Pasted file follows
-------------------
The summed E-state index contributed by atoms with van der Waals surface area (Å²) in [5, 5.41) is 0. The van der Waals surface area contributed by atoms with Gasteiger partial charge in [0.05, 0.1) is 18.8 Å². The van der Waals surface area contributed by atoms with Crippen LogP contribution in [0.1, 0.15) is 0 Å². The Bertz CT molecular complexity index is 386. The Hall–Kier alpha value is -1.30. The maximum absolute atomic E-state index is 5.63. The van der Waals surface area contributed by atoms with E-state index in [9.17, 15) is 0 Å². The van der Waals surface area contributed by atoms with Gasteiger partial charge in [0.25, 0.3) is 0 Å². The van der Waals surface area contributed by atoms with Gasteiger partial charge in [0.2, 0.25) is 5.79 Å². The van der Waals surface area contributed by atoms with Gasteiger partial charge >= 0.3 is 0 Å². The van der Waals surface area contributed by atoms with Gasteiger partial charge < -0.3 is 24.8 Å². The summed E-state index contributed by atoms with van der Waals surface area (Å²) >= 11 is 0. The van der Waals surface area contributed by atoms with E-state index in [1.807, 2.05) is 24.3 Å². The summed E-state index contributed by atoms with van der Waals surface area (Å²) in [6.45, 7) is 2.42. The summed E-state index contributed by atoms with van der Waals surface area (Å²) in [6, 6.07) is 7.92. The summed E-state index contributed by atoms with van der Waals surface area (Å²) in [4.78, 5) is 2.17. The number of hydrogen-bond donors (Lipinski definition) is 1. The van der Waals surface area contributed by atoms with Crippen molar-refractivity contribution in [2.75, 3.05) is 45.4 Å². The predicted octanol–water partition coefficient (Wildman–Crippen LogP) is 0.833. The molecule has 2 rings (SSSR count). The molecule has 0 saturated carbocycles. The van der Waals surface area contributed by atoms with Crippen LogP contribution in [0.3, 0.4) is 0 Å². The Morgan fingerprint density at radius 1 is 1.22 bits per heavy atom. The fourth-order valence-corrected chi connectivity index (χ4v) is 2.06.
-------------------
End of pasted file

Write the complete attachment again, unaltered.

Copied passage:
The summed E-state index contributed by atoms with van der Waals surface area (Å²) in [5, 5.41) is 0. The van der Waals surface area contributed by atoms with Gasteiger partial charge in [0.05, 0.1) is 18.8 Å². The van der Waals surface area contributed by atoms with Crippen LogP contribution in [0.1, 0.15) is 0 Å². The Bertz CT molecular complexity index is 386. The Hall–Kier alpha value is -1.30. The maximum absolute atomic E-state index is 5.63. The van der Waals surface area contributed by atoms with E-state index in [9.17, 15) is 0 Å². The van der Waals surface area contributed by atoms with Gasteiger partial charge in [0.25, 0.3) is 0 Å². The van der Waals surface area contributed by atoms with Gasteiger partial charge in [0.2, 0.25) is 5.79 Å². The van der Waals surface area contributed by atoms with Gasteiger partial charge >= 0.3 is 0 Å². The van der Waals surface area contributed by atoms with Gasteiger partial charge < -0.3 is 24.8 Å². The summed E-state index contributed by atoms with van der Waals surface area (Å²) >= 11 is 0. The van der Waals surface area contributed by atoms with E-state index in [1.807, 2.05) is 24.3 Å². The summed E-state index contributed by atoms with van der Waals surface area (Å²) in [6.45, 7) is 2.42. The summed E-state index contributed by atoms with van der Waals surface area (Å²) in [6, 6.07) is 7.92. The summed E-state index contributed by atoms with van der Waals surface area (Å²) in [4.78, 5) is 2.17. The number of hydrogen-bond donors (Lipinski definition) is 1. The van der Waals surface area contributed by atoms with Crippen molar-refractivity contribution in [2.75, 3.05) is 45.4 Å². The predicted octanol–water partition coefficient (Wildman–Crippen LogP) is 0.833. The molecule has 2 rings (SSSR count). The molecule has 0 saturated carbocycles. The van der Waals surface area contributed by atoms with Crippen LogP contribution in [0.3, 0.4) is 0 Å². The Morgan fingerprint density at radius 1 is 1.22 bits per heavy atom. The fourth-order valence-corrected chi connectivity index (χ4v) is 2.06.